America's Factory Towns Aren't All Republican

America's Factory Towns Aren't All Republican

A recent Wall Street Journal feature article regarding “America’s Factory Towns” announced in its lede that “the Republican Party has become the party of blue-collar America.”

Not only is the article’s thesis highly misleading, it uses cherry-picked examples to buttress its assertions.

The article first defines “manufacturing intensive counties” to be the 862 U.S. counties which in 1992 had at least 25 percent manufacturing employment. It goes on to note that 20 of these counties’ previously Democratic congressional seats are now held by Republicans, a shift of 15 seats over the last quarter of a century. This shift “helps explain Donald Trump’s political success … and will help shape this year’s midterm elections.”

However, with its pervasive hyperbole, the article failed to consider the fact that by 2016, only 323 of the 862 counties still had 25 percent or more of their workers engaged in manufacturing — a massive hollowing-out of more than 500 counties. Instead, the fact that Donald Trump won 95 percent of these counties led to seven paragraphs dissecting how Republicans managed to flip these “onetime Democratic manufacturing strongholds.”

The article identifies the primary culprits as the decline in labor union membership since 1992 and the enactment in 1993 of gun-owner background checks and the Brady Bill. But in drawing this conclusion, the article ignores the employment reality and three critical macro-economic trends.

First, most of the remaining “manufacturing counties” are now in right-to-work states. The movement of manufacturing employment from the Rust Belt to the Sun Belt, which started in the 1970s and accelerated through the 1990s, has been an indisputable race to the bottom as companies have sought lower wages, lower taxes, and state subsidies.

Second, there has also been a nation-wide dispersal of light manufacturing jobs from urban counties to exurban ones affording much lower pay and far fewer benefits. Existing urban unionized workforces have seldom been able to follow these jobs, especially when confronted by sustained anti-union campaigns in the new locations.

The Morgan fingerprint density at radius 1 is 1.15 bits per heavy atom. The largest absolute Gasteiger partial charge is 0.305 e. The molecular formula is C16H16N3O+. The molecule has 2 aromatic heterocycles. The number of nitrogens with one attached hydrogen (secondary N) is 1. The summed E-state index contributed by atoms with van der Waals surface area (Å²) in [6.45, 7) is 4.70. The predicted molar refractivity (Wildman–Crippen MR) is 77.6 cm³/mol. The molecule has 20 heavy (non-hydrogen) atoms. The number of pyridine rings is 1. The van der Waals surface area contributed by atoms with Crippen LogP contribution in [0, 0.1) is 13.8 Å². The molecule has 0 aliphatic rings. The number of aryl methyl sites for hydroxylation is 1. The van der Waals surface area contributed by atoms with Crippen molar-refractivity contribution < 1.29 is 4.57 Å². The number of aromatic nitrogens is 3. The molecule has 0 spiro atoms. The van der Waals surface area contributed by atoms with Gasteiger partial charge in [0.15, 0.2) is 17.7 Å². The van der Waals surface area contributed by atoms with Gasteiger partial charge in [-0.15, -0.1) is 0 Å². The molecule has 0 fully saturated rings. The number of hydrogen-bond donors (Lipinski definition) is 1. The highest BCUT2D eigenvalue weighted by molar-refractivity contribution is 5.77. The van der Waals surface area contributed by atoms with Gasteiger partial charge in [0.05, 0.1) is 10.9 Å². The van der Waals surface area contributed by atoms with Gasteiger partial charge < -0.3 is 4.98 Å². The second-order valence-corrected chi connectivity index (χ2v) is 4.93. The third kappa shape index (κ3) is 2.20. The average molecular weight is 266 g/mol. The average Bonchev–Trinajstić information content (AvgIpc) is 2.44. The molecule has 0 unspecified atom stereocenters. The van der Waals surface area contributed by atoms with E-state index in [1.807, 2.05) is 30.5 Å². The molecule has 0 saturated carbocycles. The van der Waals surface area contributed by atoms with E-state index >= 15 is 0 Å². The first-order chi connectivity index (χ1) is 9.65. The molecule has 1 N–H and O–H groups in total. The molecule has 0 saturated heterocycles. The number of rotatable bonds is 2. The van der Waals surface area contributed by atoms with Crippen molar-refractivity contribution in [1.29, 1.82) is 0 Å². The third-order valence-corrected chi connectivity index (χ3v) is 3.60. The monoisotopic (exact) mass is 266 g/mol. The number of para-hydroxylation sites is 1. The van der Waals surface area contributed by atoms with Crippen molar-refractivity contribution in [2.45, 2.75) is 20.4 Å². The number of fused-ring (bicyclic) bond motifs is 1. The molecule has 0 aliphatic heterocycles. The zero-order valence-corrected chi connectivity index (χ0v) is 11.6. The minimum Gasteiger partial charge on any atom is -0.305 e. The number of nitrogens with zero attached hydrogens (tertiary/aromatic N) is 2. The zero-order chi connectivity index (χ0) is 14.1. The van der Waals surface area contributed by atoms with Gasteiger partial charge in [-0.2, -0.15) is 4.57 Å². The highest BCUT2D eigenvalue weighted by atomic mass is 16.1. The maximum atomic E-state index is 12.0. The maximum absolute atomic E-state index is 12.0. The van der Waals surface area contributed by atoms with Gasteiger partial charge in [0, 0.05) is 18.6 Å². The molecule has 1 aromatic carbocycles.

And third, all the while these flights to the Sun Belt and to exurbia have been occurring side-by-side with China’s siren calls to offshore American manufacturing jobs. 

Who pushed hardest for these right-to-work laws, for an unbalanced NAFTA and similarly unbalanced trade agreements, and for China’s entry into the World Trade Organization? Republicans did (with support from some centrist Democrats, admittedly).

The Journal article also ignores the GOP’s decades-long efforts to fulfill its Southern Strategy while filling its coffers with contributions from those corporations that benefit the most from cheap labor here and abroad. By doing so, the reporters were then able to assert that the Democrats, especially Bill Clinton and much later Hillary Clinton, are the ones who really “lost” the nation’s manufacturing counties to the GOP.

Furthermore, by pinning this particular tail on the Democrats’ donkey, they could then assert, again without support, that Democrats are less likely to relate to the working class and defend the country’s blue-collar workers. Trump’s victory in these counties is far better explained by Republican policies which have eviscerated manufacturing in the U.S. than by any amalgam of Democratic policies and actions.

Bizarrely, in closing the article uses the actions and voting records of former GOP House Speaker John Boehner and his successor in OH-8, Warren Davidson, as support for its contention that the GOP is now the party for blue-collar workers. Yet the Eighth District hasn’t voted Democratic since the 1940s, electing instead an unbroken string of right-to-work, free-trade Republicans. 

Of course, Democrats running in 2018 and 2020 shouldn’t write off the working class simply by saying they’re all Trump supporters (and I haven’t met a single candidate who thinks this way). But it would be equally foolish for Democratic candidates to believe that these 832 counties — and counties like them across the country — are now somehow “GOP havens” unworthy of being contested. 

Democrats may have failed to capture some historically aligned manufacturing counties in 2016, but the fact that they went for Trump then does not mean they are now “Republican.” Democrats can, and must, take them back.

Leo Hindery Jr. is the co-chair of the Task Force on Jobs Creation and a member of the Council on Foreign Relations. He is the former CEO of AT&T Broadband and its predecessors Tele-Communications, Inc. (TCI) and Liberty Media.

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